As a person who is concerned about my safety on the road, and generally not dying, I have always been concerned about the sheer number of people wearing damaged or outdated motorcycle helmets . Having a background in the industry, I have regularly come across people who have kept helmets for longer than 5-6 years and, in extreme cases, 15 years plus. Visordown wrote an article on this topic and found that up to 40% of motorcyclists in the UK are wearing helmets that should have been replaced. However, I feel that I would like to expand upon this and cover the importance of replacing unsuitable helmets.
So what happens to a helmet as it ages?
Now, I can already hear many of you getting ready to comment, “Oh but the helmet I was given by a friend of a friend’s great grandfather twice removed, has been fine so far, fits and it’s only 200 years old!” Now hear me out first.
Your helmet is made up of an outer shell, often made up of polycarbonate or multi composite materials. Under the shell is a layer of foam which varies in thickness and density. This is called the Expanded Polystyrene (EPS) lining. The EPS Lining tends to be what limits the age of the helmet to 5 or so years. The EPS lining is hugely important as it compresses when the helmet takes a large impact and stops you from having what would probably be the biggest headache of your life.
Now the issue with the lining is that it degrades and hardens between 4-5% a year, this is something that happens naturally and is sped up if the helmet is used regularly, or if the person has greasy hair or uses solvents and sprays. By the time the helmet is 5 years old the EPS lining effectiveness could have decreased by 25%. At this stage there will now be a gap between the EPS lining and your head, if the helmet now takes an impact this could increase the risk that more force is transmitted through to the skull, increasing the likelihood of traumatic brain injury…. Ouch!
Ok so what happens to a damaged helmet?
When a motorcycle helmet is dropped or crashed in it could cause serious damage to the helmet. You would not necessarily know if any damage has been caused unless you own an x ray machine, unless you work for the NHS you probably won’t have one handy. For this reason, my stance on this is it’s better to be safe than sorry when it comes to replacing potentially damaged helmets.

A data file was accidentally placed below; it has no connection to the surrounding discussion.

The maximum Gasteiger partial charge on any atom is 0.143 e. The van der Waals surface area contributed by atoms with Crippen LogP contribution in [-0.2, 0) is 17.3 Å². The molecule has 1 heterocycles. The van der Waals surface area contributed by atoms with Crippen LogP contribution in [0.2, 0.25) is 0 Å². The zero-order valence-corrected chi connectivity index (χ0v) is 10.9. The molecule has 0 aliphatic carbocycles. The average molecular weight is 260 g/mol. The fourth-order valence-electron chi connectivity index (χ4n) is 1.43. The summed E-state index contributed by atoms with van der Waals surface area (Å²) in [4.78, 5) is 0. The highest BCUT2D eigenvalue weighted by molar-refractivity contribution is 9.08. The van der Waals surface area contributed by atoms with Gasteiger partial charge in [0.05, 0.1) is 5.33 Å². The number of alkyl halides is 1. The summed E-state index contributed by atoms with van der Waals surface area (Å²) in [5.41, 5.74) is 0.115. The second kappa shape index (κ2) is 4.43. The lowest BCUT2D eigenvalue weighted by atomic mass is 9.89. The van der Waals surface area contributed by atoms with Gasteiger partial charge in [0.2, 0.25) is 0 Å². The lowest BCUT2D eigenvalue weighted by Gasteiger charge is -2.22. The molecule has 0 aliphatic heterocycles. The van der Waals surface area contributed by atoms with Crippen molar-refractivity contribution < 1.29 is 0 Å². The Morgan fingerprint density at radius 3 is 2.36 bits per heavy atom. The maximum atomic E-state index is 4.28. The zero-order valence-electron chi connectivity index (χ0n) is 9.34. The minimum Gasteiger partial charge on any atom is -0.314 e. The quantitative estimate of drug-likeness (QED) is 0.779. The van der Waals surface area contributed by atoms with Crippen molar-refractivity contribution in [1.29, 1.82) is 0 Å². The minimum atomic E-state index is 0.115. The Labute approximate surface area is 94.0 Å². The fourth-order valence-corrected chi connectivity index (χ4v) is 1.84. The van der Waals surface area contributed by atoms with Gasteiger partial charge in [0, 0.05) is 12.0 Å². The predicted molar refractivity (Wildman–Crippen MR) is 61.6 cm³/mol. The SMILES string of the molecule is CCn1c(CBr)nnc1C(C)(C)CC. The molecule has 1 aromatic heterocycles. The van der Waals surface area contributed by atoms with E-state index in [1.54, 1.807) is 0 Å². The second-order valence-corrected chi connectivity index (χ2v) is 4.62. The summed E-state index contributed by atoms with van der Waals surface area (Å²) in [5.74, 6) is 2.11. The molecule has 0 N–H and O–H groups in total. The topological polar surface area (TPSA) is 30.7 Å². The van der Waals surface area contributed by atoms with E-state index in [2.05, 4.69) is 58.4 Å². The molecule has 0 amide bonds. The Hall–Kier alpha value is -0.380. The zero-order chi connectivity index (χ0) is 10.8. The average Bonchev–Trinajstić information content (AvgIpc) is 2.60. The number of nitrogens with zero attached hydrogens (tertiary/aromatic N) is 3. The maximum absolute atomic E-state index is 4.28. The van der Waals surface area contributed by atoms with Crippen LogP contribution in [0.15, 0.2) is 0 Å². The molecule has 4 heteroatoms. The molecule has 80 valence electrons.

We have already covered how vulnerable the EPS lining can be, even a slight impact can cause cracks in the lining which will reduce the effectiveness of the helmet. As well as damage to the EPS lining, the outer shell of the helmet could also be compromised. Microfractures that you might not be able to see could form in the shell of the helmet once it is dropped or crashed in, this will significantly weaken the structure. Now I can hear you thinking, “What good is a helmet to me if it can’t even survive being dropped?” There is a reason helmets get damaged from slight knocks, helmets are designed to crack and spread the impact in the event of a crash, this is a safety feature not a weakness, however they are only designed to take one impact.
So how would I know if my helmet is still wearable?
Luckily most helmet manufacturers have painted EPS liners, they are painted in black so that if any cracks appear, they appear as white cracks and are easy to see against the black paint. Once these white cracks appear it’s safe to assume the EPS liner is damaged or compromised in some way. I will show you an example that I have found.
This is the EPS liner on a brand new Arai RX7 V
This is the EPS liner on a 10 year old Arai RX7RR
It is quite clear to see what age has done here to the EPS lining, if your helmet looks like this REPLACE IT!
We all know the risk involved when we get on our bikes, it’s an unfortunate reality. However we can all take steps to reduce the risk of injury by making sure our helmets are in top condition, if they are not, replace it simple as. Or if you are in doubt about your helmet, please do contact one of the guys at Bike Stop , they can check over your helmet and advise you. [external_footer]